Rolls-Royce just demoed world's first fully autonomous ship: Details here
Self-navigating cars are the future, there's no doubt about that.
But, renowned giant Rolls-Royce is taking the game of autonomous systems a step ahead and making self-navigating ships.
The idea sounds a bit far-fetched, but it is happening for real, and the company has even conducted a voyage with what it calls the world's first fully autonomous ferry.
Here's more on the trip.
Meet Falco, world's first self-driving ferry
Earlier this month, Rolls-Royce conducted a demonstration of Falco, world's first self-navigating ferry, with some 80 VIPs onboard.
The 54-meter double-ended ferry, run by Finnish operator Finferries, has been enhanced with Rolls-Royce's Ship Intelligence technologies.
This includes a range of sensors, cameras, and an artificial intelligence system that allow the ship to produce a detailed picture of its surroundings and navigate accordingly.
Falco navigated, returned without human intervention
In the voyage conducted near the Finnish city of Turku, west of Helsinki, Falco sailed from Parainen municipality to Nauvo without human intervention.
It navigated autonomously, avoided collisions on the outward journey, while during the return, a sailor sitting some 50km away, took control and operated the whole thing remotely - to show its remote control capabilities.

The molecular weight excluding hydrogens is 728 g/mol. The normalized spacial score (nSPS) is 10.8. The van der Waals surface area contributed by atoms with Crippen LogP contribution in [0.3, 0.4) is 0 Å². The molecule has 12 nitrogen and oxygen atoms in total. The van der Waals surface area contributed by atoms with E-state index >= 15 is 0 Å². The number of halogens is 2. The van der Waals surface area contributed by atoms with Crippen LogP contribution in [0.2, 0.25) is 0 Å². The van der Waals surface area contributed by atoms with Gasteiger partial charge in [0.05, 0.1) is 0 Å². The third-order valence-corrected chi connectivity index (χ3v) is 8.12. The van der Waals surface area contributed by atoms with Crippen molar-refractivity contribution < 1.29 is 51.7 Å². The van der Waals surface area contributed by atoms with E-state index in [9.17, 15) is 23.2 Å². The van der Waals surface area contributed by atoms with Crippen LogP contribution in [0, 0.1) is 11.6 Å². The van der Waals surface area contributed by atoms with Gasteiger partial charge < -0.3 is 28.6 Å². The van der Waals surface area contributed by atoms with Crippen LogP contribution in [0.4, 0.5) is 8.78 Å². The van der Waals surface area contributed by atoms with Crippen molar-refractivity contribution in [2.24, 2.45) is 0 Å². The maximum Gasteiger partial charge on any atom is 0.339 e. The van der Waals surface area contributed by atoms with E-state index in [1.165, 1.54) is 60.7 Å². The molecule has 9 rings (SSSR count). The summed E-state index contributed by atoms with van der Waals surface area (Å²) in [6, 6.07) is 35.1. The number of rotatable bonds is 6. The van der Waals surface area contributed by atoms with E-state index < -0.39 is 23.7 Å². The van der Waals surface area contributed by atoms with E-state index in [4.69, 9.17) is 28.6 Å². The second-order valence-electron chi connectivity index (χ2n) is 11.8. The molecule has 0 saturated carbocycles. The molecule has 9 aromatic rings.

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Also, Falco docked on its own
Autodocking is probably one of the most interesting capabilities demonstrated by Rolls-Royce in this trip.
With this, the ship automatically adjusts its course and speed when approaching near the quay and docks without requiring human intervention at any step.
Notably, when the ship operates autonomously, its situational awareness information is relayed to the captain on the ground. He can take control anytime.
Hundreds of hours of autonomous sailing clocked
Falco is being tested rigorously and has clocked nearly 400 hours of autonomous operations, including collision avoidance, in minor tests.
"Today marks a huge step forward in the journey towards autonomous shipping and reaffirms exactly what we have been saying for several years, that autonomous shipping will happen," Rolls-Royce President Mikael Makinen said, noting that the technology will "change shipping as we know it".
Rolls Royce's ultimate goal
•With these tests and demonstrations, Rolls-Royce wants to mature autonomous shipping to the level at which self-navigating ships can commercially operate in the high seas. This, as per Digital Trends, may happen by 2025.
Rolls-Royce President Mikael Makinen
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